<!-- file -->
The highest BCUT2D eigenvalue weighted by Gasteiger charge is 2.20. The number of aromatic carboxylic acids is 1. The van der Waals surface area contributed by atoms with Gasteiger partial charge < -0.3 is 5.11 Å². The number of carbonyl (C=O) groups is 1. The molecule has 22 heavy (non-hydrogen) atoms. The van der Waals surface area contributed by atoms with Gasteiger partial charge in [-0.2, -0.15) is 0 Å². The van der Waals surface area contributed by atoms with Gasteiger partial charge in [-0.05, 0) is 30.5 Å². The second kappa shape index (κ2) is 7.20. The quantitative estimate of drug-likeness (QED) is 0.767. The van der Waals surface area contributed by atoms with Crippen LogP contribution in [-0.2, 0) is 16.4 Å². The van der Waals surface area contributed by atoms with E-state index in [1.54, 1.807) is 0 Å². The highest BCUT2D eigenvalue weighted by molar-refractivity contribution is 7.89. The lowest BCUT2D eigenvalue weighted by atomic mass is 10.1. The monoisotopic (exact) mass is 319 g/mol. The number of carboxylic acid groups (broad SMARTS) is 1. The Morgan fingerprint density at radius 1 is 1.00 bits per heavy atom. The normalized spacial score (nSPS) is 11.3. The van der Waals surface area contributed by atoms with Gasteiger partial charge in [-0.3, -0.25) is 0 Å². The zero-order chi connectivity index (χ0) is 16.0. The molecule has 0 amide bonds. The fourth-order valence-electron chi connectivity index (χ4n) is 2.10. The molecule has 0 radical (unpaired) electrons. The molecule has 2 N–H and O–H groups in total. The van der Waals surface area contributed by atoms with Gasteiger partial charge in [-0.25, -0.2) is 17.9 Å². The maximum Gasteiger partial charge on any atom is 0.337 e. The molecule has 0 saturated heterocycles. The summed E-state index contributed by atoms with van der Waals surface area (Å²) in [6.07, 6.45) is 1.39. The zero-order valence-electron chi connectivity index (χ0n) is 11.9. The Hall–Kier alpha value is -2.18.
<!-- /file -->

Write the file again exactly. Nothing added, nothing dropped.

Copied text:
The highest BCUT2D eigenvalue weighted by Gasteiger charge is 2.20. The number of aromatic carboxylic acids is 1. The van der Waals surface area contributed by atoms with Gasteiger partial charge < -0.3 is 5.11 Å². The number of carbonyl (C=O) groups is 1. The molecule has 22 heavy (non-hydrogen) atoms. The van der Waals surface area contributed by atoms with Gasteiger partial charge in [-0.2, -0.15) is 0 Å². The van der Waals surface area contributed by atoms with Gasteiger partial charge in [-0.05, 0) is 30.5 Å². The second kappa shape index (κ2) is 7.20. The quantitative estimate of drug-likeness (QED) is 0.767. The van der Waals surface area contributed by atoms with Crippen LogP contribution in [-0.2, 0) is 16.4 Å². The van der Waals surface area contributed by atoms with E-state index in [1.54, 1.807) is 0 Å². The highest BCUT2D eigenvalue weighted by molar-refractivity contribution is 7.89. The lowest BCUT2D eigenvalue weighted by atomic mass is 10.1. The monoisotopic (exact) mass is 319 g/mol. The number of carboxylic acid groups (broad SMARTS) is 1. The Morgan fingerprint density at radius 1 is 1.00 bits per heavy atom. The normalized spacial score (nSPS) is 11.3. The van der Waals surface area contributed by atoms with Gasteiger partial charge in [-0.3, -0.25) is 0 Å². The zero-order chi connectivity index (χ0) is 16.0. The molecule has 0 amide bonds. The fourth-order valence-electron chi connectivity index (χ4n) is 2.10. The molecule has 0 radical (unpaired) electrons. The molecule has 2 N–H and O–H groups in total. The van der Waals surface area contributed by atoms with Gasteiger partial charge in [-0.25, -0.2) is 17.9 Å². The maximum Gasteiger partial charge on any atom is 0.337 e. The molecule has 0 saturated heterocycles. The summed E-state index contributed by atoms with van der Waals surface area (Å²) in [6.07, 6.45) is 1.39. The zero-order valence-electron chi connectivity index (χ0n) is 11.9. The Hall–Kier alpha value is -2.18.